Cardiac biomarkers in acute coronary syndromes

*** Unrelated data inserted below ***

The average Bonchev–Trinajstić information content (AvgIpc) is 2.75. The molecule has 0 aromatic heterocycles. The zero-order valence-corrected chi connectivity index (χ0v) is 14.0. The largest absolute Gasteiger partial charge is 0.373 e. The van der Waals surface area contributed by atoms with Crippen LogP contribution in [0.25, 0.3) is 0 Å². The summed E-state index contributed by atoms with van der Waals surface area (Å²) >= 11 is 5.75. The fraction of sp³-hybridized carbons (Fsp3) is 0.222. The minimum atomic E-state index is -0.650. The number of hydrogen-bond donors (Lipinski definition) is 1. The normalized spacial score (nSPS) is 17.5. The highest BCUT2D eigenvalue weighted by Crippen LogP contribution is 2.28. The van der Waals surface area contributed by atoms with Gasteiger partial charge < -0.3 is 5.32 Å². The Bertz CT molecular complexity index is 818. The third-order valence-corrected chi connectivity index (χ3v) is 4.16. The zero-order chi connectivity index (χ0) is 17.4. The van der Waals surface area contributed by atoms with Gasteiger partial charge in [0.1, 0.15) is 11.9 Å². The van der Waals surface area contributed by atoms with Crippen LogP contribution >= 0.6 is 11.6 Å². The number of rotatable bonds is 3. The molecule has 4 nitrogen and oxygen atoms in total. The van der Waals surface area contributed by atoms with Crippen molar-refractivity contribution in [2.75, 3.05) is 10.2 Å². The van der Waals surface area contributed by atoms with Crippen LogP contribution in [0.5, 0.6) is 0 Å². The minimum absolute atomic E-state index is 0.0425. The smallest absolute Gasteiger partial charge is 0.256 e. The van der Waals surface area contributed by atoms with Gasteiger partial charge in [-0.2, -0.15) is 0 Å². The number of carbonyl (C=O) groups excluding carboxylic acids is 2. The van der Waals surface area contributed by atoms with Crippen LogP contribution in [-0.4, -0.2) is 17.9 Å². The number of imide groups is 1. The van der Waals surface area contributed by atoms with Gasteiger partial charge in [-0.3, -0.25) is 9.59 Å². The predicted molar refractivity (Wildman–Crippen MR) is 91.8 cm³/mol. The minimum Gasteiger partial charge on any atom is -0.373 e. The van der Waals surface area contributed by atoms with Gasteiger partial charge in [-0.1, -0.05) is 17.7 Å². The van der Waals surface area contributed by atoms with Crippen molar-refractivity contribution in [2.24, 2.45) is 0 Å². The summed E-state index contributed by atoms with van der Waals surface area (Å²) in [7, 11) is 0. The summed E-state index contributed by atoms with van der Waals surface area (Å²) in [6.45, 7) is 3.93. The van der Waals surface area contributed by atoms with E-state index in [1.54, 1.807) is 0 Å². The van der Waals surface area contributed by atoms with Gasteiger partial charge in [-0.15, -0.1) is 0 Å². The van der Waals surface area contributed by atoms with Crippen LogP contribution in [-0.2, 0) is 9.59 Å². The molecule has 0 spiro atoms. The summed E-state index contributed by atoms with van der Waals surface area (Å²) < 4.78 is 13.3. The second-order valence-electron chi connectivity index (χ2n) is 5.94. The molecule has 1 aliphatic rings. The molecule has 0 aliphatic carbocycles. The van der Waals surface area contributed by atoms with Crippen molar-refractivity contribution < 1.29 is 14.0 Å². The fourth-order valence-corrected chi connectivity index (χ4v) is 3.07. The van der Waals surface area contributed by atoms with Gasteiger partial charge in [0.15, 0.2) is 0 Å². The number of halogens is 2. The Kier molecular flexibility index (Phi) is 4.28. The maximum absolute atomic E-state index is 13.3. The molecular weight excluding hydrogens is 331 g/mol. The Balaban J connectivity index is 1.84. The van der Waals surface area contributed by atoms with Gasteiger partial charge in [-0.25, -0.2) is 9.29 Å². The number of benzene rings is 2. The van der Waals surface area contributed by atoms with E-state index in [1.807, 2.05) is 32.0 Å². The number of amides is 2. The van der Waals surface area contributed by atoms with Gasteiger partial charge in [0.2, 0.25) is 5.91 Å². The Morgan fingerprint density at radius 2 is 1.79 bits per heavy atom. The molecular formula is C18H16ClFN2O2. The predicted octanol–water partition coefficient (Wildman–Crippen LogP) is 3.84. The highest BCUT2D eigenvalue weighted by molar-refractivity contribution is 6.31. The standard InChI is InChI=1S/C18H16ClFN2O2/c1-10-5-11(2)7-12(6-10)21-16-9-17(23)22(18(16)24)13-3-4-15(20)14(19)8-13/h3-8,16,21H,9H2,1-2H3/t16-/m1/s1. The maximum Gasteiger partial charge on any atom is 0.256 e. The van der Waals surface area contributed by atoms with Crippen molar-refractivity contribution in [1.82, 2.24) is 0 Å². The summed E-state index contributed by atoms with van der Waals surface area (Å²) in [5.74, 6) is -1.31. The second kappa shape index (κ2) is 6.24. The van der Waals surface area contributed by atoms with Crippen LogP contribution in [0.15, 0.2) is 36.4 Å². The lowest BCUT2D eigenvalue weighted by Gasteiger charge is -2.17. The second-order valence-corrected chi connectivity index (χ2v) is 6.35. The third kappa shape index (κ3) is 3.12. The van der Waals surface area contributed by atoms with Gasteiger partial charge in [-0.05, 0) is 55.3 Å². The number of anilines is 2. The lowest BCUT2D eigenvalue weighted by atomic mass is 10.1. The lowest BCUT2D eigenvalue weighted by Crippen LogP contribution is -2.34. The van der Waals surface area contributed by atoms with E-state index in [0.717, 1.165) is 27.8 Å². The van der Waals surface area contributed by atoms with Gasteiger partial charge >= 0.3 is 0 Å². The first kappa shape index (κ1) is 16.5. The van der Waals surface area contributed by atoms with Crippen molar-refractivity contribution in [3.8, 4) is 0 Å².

AbstractCardiac biomarkers play a significant role in the diagnosis, risk assessment, and management of patients with acute coronary syndromes (ACS). Several biomarkers identify different components of the pathophysiology of ACS: troponins are markers of myocyte necrosis, natriuretic peptides reflect neurohormonal activation and myocardial dysfunction, and C-reactive protein reflects various inflammatory processes. Whilst there are a number of established and novel biomarkers to assess ischemia, necrosis and myocardial dysfunction in coronary artery disease, it is probable that no single biomarker will emerge that provides appropriate information for all clinical settings of ACS. This suggests that ongoing efforts in plasma-based biomarker research should concentrate on the use of a multimarker approach to enhance our diagnosis, prognostic assessment, and management of patients with suspected ACS, as compared with using individual markers alone. It is recommended that current practice involve the selective use of biomarkers in patients in whom a more complete assessment of risk is desired. At present, routine biomarker measurement is not advocated until further data become available, which will support the benefit of specific therapeutic interventions.
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